Taipei Apartments and Residences

The Apartments in Taipei
Dawg Flight 1970 and 1971

Updated 10 November 2012 / Added 18 Jan 2004

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Photo credits: (1.) 1970 photo by Carpenter   (2. & 3.) 1971 photos by Wagner
(Click on Photos to Enlarge)

  Unaccompanied military at Linkou were required to reside in the barracks on the Hill. Further, due to the sensitive and classified nature of our work, the Air Force did not allow unaccompanied military to live in Taipei. To not comply with that Air Force regulation, risked losing our security clearances.
  So...what you are about to see in the photos below really didn't happen... Nobody on Dawg Flight paid NT$4000 ($100 U.S.) a month to rent an apartment in Taipei. Nor did any Dawg Flighter share the rent on two or three bedroom luxury apartments with others. These things simply did not happen...

Can't recall where your apartment in Taipei was located...?
The 1970 street maps below should help you find your old address.

Map of Taipei City, 1970, Nan Hua Publishing Co, Ltd., Taipei   (Right) Taipei Map "The Taiwan Report" (1973 edit.)
(Click on Maps to Enlarge-to "Zoom In" click again after opening)

February 1970 photos by Swallom
(Click on Photos to Enlarge)

1.) Dawgs enjoying a pejyou on the roof of Steve Swallom's first apartment building in Taipei not far from the Oasis Hotel. (From left) Ray Adams, Dennis "Oly" Olson (OR), Rick "Big Kahuna" Muller (RI) and Joel "Robbie" Robinson (CA). The President Hotel is in the background looking north (Feb. 1970 photo).
2.) February 1970 shot of Al Luczyk (OH) and Ray Adams (right) in Al's apartment. Sharing the apartment with Al were Steve Swallom (KY), Dennis Olson (OR) and Joel Robinson (CA).
3.) A neighbor in the apartment's living room.   4.) The Brazilian Embassy was located next door to their apartment building (Feb. 1970 photo).

Photo credits: (1.) The Phantom   (2.. 3. & Below Right) Sarge   (4.) Tom Jones (1957-58) courtesy of ""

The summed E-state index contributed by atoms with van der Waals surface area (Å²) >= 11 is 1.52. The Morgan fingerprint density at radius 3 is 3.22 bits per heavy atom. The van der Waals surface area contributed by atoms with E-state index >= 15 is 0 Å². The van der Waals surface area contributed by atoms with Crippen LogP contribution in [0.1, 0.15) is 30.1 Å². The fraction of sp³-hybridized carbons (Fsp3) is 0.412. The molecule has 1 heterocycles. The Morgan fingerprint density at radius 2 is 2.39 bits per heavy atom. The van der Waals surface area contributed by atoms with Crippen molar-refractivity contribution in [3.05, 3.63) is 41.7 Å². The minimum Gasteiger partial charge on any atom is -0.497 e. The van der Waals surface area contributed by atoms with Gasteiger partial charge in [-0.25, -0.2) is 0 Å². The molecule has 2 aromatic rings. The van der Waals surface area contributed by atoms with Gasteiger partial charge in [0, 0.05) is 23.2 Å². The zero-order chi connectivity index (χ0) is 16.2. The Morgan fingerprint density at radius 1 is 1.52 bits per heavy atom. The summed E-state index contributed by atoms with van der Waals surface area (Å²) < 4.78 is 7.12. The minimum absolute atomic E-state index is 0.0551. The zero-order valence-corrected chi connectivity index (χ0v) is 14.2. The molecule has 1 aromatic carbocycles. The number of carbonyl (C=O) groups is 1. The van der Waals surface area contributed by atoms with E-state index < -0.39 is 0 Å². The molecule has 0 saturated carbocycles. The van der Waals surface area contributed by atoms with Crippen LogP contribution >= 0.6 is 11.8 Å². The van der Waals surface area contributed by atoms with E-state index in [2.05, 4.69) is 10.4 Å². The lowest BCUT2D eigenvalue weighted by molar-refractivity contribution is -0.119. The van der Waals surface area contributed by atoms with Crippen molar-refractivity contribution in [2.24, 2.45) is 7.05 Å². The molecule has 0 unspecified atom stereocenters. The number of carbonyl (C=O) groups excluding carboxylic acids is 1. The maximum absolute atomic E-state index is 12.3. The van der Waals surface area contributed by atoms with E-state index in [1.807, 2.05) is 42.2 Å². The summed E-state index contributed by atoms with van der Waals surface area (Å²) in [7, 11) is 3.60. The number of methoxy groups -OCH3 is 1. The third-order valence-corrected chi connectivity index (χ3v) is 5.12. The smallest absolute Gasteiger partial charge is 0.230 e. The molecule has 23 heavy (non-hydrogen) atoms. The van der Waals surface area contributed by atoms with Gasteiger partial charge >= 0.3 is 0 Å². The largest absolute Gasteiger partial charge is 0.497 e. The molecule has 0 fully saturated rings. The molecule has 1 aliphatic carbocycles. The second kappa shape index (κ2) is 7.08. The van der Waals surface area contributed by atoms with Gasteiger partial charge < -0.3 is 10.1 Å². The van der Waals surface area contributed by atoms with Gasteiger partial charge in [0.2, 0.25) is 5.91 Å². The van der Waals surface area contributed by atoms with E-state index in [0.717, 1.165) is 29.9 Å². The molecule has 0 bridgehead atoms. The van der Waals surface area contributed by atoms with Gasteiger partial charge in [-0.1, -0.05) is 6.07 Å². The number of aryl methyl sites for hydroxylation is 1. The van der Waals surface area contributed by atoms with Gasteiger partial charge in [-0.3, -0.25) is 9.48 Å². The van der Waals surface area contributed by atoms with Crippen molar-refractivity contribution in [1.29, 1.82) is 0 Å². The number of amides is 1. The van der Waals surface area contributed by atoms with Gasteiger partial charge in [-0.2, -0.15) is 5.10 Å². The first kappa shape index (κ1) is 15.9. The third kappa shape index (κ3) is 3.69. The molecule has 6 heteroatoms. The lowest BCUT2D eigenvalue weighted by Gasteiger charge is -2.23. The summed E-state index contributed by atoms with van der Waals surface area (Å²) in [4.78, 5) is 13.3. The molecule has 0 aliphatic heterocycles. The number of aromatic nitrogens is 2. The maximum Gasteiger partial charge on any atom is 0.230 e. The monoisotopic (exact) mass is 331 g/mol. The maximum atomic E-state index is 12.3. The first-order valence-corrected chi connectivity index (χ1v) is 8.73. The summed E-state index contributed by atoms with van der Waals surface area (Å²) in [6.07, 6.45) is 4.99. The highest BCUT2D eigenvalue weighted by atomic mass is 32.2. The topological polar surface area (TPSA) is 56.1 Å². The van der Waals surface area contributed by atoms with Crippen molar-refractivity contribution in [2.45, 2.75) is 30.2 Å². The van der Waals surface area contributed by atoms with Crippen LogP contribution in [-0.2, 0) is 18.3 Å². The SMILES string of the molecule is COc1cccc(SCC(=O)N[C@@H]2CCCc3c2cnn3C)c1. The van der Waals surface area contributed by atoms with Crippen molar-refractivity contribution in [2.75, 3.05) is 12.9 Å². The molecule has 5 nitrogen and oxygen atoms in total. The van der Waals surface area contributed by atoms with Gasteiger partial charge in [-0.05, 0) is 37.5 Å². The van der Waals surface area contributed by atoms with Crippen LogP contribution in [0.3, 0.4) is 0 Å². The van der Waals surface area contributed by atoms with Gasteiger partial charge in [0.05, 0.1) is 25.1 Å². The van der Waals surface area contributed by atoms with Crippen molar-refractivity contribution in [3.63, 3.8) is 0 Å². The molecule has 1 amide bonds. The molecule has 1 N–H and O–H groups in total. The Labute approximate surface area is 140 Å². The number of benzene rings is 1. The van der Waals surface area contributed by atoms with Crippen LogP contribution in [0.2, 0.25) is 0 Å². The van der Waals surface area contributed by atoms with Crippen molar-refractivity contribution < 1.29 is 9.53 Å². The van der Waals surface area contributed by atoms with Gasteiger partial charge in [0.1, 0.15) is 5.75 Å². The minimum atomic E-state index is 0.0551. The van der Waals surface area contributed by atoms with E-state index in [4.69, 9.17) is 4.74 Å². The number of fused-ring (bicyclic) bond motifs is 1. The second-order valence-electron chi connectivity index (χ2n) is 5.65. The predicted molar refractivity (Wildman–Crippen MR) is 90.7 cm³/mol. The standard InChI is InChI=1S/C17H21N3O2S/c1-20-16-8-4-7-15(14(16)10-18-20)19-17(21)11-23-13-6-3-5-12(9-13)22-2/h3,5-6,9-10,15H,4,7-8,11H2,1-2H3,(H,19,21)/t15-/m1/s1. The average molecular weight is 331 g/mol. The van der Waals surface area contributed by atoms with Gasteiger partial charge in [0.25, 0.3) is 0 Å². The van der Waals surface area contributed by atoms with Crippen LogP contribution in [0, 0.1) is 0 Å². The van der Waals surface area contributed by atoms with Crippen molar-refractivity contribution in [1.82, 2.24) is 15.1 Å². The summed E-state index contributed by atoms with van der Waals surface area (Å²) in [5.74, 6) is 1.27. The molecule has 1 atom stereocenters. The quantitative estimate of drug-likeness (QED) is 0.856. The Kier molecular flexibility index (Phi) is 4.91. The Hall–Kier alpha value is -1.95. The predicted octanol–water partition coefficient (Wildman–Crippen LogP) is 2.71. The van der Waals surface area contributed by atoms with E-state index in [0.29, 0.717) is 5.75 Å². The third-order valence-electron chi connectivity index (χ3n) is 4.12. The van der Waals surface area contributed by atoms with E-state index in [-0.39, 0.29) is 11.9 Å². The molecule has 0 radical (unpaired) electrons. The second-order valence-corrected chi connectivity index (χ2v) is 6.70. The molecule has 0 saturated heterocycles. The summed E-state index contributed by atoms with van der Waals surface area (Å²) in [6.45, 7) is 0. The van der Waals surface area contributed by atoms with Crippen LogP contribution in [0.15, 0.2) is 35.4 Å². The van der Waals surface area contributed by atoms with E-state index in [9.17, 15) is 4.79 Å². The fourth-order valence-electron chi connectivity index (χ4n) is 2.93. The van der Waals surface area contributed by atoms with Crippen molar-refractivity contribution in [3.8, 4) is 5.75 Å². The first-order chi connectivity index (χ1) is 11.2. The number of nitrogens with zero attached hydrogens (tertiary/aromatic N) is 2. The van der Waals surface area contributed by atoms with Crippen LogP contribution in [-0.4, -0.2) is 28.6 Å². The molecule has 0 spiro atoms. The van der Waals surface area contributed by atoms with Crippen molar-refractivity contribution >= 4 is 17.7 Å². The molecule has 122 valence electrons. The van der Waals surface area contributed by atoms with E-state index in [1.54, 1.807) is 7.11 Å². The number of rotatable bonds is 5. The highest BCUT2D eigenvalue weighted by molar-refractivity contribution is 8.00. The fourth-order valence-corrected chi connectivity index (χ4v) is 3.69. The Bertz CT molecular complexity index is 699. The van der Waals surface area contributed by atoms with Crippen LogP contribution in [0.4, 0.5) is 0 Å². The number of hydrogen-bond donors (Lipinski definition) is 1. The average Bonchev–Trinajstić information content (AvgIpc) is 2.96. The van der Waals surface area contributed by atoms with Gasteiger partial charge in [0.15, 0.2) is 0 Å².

(Click on Photos to Enlarge)

1.) Located along Min Chuan East Road were apartment buildings similar to this one being built close to the club district. Most of the three and four story Taipei apartment buildings were poorly constructed of concrete blocks, bricks, and stucco...they would not have passed code in the states.
2.) 1970 shot of a couple two-bedroom apartment buildings located a few blocks off Min Chuan West Road and just beyond the "Big Benjo" (photo on right). During 1970/71 several Dawg Flighters rented a few of the apartments in the building on the right above. The balconies in the photo were located off the front bedroom.
3.) 1970 photo of the living room of an apartment in an apartment building shown in the previous photo.
4.) Shot of the rear of a typical Taipei apartment building like the one shown in the previous photo (Photo 2.). The door shown in the photo led to the bathroom, which could also be accessed through the rear bedroom. The kitchen was just off to the left with a door to the rear balcony. (1958 photo)
(Photo on Right-Click to Enlarge) "The "Big Benjo"...Taipei's open sewage system. This 1970 shot of the "Big Benjo" with the Jianguo Road bridge in the distance was taken from the pedestrian bridge that several Dawgs used daily to walk to their apartments located in the buildings shown above and below. The pedestrian bridge was also the site of "Benjo Benny's" legendary "diving act"...

1971 photo credits: (1, 2., 3., & 4.) R. Riccitello   (5.) S. Daniel
(Click on Photos to Enlarge)

1.) 1971 shot of Ray "Riccione" Riccitello's (NJ) Taipei apartment building (center background) located a few blocks beyond the "Big Benjo".
2.) A 1971 shot of a loud "street hawker" with Riccione's Taipei apartment building in the background. The peddler constantly kept Riccione awake while working mids.
3.) 1971 shot of Carl Gnath (MI) outside his Taipei apartment building located beyond the "Big Benjo".
4.) Carl Gnath in 1971 with apartment buildings in the background that were located beyond the "Big Benjo".
5.) 1971 shot of Sam Daniel and his fiance, Lucy, on the rooftop terrace of his Taipei apartment building.

(Click on Images to Enlarge) Credits: (Left) provided by Lentz   (Right) provided by J. Crum courtesy of "TaipeiSignalArmy."

(Left Image) The worldwide "Weather" section from the Wednesday, July 16, 1969 Pacific "Stars and Stripes" newspaper.
The 95 degree high for Taipei on Monday, July 14th was one of the highest temperatures recorded throughout Asia.
  Taipei apartments lacked heating and air conditioning and were cold and damp in the winter and sweltering in the summer.